The reddened lining of the throat, scratching and pain in the throat, difficulty swallowing, and fever are the typical symptoms of a sore throat. Often, as a sign of an alarming immune system, the lymph nodes in the lower jaw and neck are swollen. In the case of tonsillitis (the technical term is angina tonsillaris or tonsillitis), there are also swollen and reddened or even ulcerated tonsils. If the larynx or vocal cords are inflamed, there is also hoarseness.
A scratchy, swollen throat is often associated with a cold or flu. In many cases, there are also annoying swallowing difficulties and hoarseness. You can find out more about the causes and treatment of sore throats here.
It often begins with a scratchy throat or difficulty swallowing: sore throats announce themselves. Most often, a sore throat is a symptom of a cold, flu, or other respiratory infection. Typically, a sore throat will go away with the underlying viral infection. Antibiotics help if the cause of infection is bacterial, such as tonsillitis.
A sore throat can be a symptom of an isolated infection caused by a virus or bacteria. Most often, a sore throat is a symptom of a cold, flu, or other respiratory infection. The germs cause inflammation of the mucous membrane in the throat area. Depending on where the pathogens settle, a distinction is made between inflammation of the lining of the throat (pharyngitis), inflammation of the vocal cords or larynx (laryngitis), or tonsillitis or angina tonsillaris. Mixed forms also occur.
In addition to bacteria and viruses, sore throats can also be caused by overuse of the voice and irritation of the airways (for example from chemicals, tobacco smoke, or dust). Other diseases such as mumps, scarlet fever, or Pfeifferscher’s glandular fever also cause sore throats.
Sore throats also occur due to esophageal or stomach disorders. The backflow of stomach contents through the esophagus causes heartburn, which is often accompanied by a sore throat.
Causes Of A Sore Throat At A Glance
- Cold, flu, angina (tonsillitis)
- Overuse of the voice by singing, shouting, talking for a long time
- Irritation of the respiratory tract from chemicals, smoke, or dusty, dry air
- other diseases, e.g. glandular fever, pseudocroup, mumps, scarlet fever
- Heartburn from gastric acid reflux
- very rarely malignant tumors in the throat area.
Sore throats usually do not require medical attention. Exceptions: The symptoms are very severe, do not subside after a few days, there are breathing difficulties or there is a suspicion of tonsillitis or other diseases.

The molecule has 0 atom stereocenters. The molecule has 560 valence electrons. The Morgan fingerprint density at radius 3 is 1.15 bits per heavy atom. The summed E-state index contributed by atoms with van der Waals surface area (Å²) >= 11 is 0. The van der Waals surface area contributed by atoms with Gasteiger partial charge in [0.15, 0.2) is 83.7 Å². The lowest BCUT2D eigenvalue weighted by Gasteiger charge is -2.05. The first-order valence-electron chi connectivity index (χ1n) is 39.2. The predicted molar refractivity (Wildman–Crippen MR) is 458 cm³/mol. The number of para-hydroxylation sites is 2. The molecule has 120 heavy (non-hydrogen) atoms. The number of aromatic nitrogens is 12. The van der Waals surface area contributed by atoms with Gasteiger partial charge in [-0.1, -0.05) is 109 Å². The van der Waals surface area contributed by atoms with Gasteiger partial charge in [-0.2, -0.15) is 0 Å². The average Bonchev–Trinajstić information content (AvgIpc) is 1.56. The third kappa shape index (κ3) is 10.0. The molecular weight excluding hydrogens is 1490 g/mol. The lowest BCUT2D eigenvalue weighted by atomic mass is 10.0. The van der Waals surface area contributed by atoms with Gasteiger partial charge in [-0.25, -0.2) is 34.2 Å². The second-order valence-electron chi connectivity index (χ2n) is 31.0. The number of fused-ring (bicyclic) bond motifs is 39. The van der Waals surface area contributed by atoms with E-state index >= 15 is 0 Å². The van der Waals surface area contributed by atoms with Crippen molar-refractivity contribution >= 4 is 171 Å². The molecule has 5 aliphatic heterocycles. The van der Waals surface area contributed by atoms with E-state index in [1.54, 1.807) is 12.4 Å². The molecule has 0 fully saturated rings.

Treatment Of A Sore Throat At The Doctor
If a bacterial infection is causing a sore throat, your doctor will prescribe antibiotics to fight the bacteria that cause disease. Antibiotics do not help with viral infections. Here the symptoms can be alleviated with home remedies and over-the-counter medicines.
Home Remedies For A Sore Throat
The following home remedies have proven to be particularly effective for helping yourself with a sore throat.
- drink a lot
- keep warm, especially your throat and chest, but do not sweat
- keep the room air moist in winter
- Avoid irritants, do not smoke
- Gargling or inhaling herbal ingredients from arnica, Icelandic moss, chamomile flowers, thyme, linden flowers or sage leaves.
Over-The-Counter Drugs For A Sore Throat
- Disinfecting gargle solutions, mouth sprays, or lozenges with active ingredients such as hexetidine or cetylpyridinium chloride have anti-inflammatory effects.
- In the case of slight reddening and pain, anti-inflammatory lozenges or rinsing solutions (e.g. chamomile or sage extracts for rinsing, tablets containing dexpanthenol for sucking) are effective.
- Lozenges or sprays with superficial anesthetics help with pain and difficulty swallowing.
- In the case of more severe pain, short-term anti-inflammatory pain pills for ingestion with acetylsalicylic acid, ibuprofen or paracetamol, which at the same time reduce fever, are useful.
- The local application of antibiotics usually does not make sense.
It is only possible to a limited extent to prevent a sore throat. Basically, the same recommendations apply that you can read under respiratory infections and colds.